Mrs. Weightman Comes to Canada

Mrs. E. Weightman

Mrs. Weightman, a widow from Berwickshire, in northern England, and her children, arrived at their homestead in the spring of 1882 after a fifty-six day journey from Edinburgh, Scotland. Their trip followed a well-established route. First came the ocean passage on a crowded ship, then the trip overland to Lake Huron, by steamer from there to Duluth, and by rail from there to Brandon. At Brandon they bought the usual homestead supplies: oxen, a wagon, a plow, a tin stove, a tent and two cows.

The eldest daughter Mary, stayed at Brandon where she became the second teacher in that booming city. The rest of the family decided to search for land and headed south of Brandon with a few other newcomers. On the second day out, news reached the party about land recently opened for homesteading, so a delegation sped ahead on a horse-drawn Democrat towards the Land Titles Office at Old Deloraine. The rest continued with the oxen and supplies. From there on, high creeks and wet ground slowed them down – on a particularly bad day they made just five kilomterers.

The reward came when the group returned from the Land Titles Office with the papers entitling them each to a homestead. Celebration ensued and two long days later the Weighman’s found their plot of land. They were home.

Land Ad

As quickly as possible the Weightmans broke some land and planted a few acres of oats and some potatoes. A sod barn was erected and a modest frame house was built – not quite finished for the coming of the first blizzard, but quite an improvement over the tents that had provided their only shelter up until this point.

The land that had seemed empty was rapidly filling up. Mrs. Weightman decided to operate a stopping house which soon became very busy. Eighteen-year old Will made weekly trips to Brandon for supplies and to the Turtle Mountain for wood, while John looked after the chores at home. The next logical addition was a Post Office which Mrs. Weightman provided in her home as of 1883. It was called West Hall in memory of the Weightman farm home in England. In additon to those duties, Mrs. Weightman found time to act as mother to several of the local bachelors, to care for them when they were sick, and to act as midwife for the district. The family enterprises filled a very real need in the region.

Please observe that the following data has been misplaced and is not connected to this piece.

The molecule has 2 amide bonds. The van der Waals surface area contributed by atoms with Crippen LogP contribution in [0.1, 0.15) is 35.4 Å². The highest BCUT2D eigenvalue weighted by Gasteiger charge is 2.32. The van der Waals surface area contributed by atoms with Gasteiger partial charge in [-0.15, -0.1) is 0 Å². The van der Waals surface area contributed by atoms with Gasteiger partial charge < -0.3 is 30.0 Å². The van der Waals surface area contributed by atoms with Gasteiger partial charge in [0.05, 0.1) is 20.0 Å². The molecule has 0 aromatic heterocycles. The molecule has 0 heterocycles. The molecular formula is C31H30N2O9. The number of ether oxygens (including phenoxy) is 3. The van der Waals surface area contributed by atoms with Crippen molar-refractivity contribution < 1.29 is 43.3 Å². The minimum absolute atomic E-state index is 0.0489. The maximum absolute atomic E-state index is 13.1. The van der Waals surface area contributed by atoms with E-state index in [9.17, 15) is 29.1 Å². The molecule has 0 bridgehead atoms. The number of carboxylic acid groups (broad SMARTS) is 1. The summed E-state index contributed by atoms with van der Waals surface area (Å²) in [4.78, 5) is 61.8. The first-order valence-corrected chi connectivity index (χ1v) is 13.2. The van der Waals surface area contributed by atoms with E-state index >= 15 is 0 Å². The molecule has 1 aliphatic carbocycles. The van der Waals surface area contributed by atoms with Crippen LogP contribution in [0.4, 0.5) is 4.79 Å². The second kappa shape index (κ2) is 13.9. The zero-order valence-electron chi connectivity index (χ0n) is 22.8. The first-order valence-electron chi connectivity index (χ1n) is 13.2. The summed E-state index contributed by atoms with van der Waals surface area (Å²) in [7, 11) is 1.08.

The neighbourhood came alive with new settlers. A site was chosen on the Weightman property for a school to be named West Hall. A community developed.

Today, a traveler on a quiet gravel road a few kilometres east of Highway 21, in the Dand region, might be tempted to stop at the West Hall School Cairn. I did just that one fine fall day, and I noticed some buildings to the south. Trees still outline the farmyard the Weightmans established that autumn over 130 years ago, but the large houses that replaced the “limited accommodations” of 1883, has been vacant for some time.

West Hall
The West Hall School Cairn, with the Weightman farm site in the background.

The traveler might wonder, as I did, what story that farmyard has to tell.

That would be the story of the Weightman family. But it’s a story with some missing pieces. Like all good stories, it leaves us with questions. If only we could ask her.

. . . . .

Author: Ken Storie, 2015.


The Dand Women's Institute. Golden Memories 1882-1967. Brandon. Leech Printing Ltd., 1967

Regent Women's Institute. Regent: Our Heritage, 1867 - 1967. 1967

Deloraine History Book Committee. Deloraine Scans a Century 1880 - 1980: Altona. Friesen Printers, 1980


Regent Women's Institute. Regent: Our Heritage, 1867 - 1967. 1967

Ken Storie, 2012

A Letter to Mrs. Weightman

Dear Mrs. Weightman,

You clearly have an adventurer’s spirit and seem to be an impressive manager. But what were you thinking - leaving the United Kingdom with children in tow to settle in what was a hinterland?

Your descendants have left us a great story in the local history but it’s as if your life started when you came to Manitoba, and that certainly isn’t so. What, we wonder, was your back story?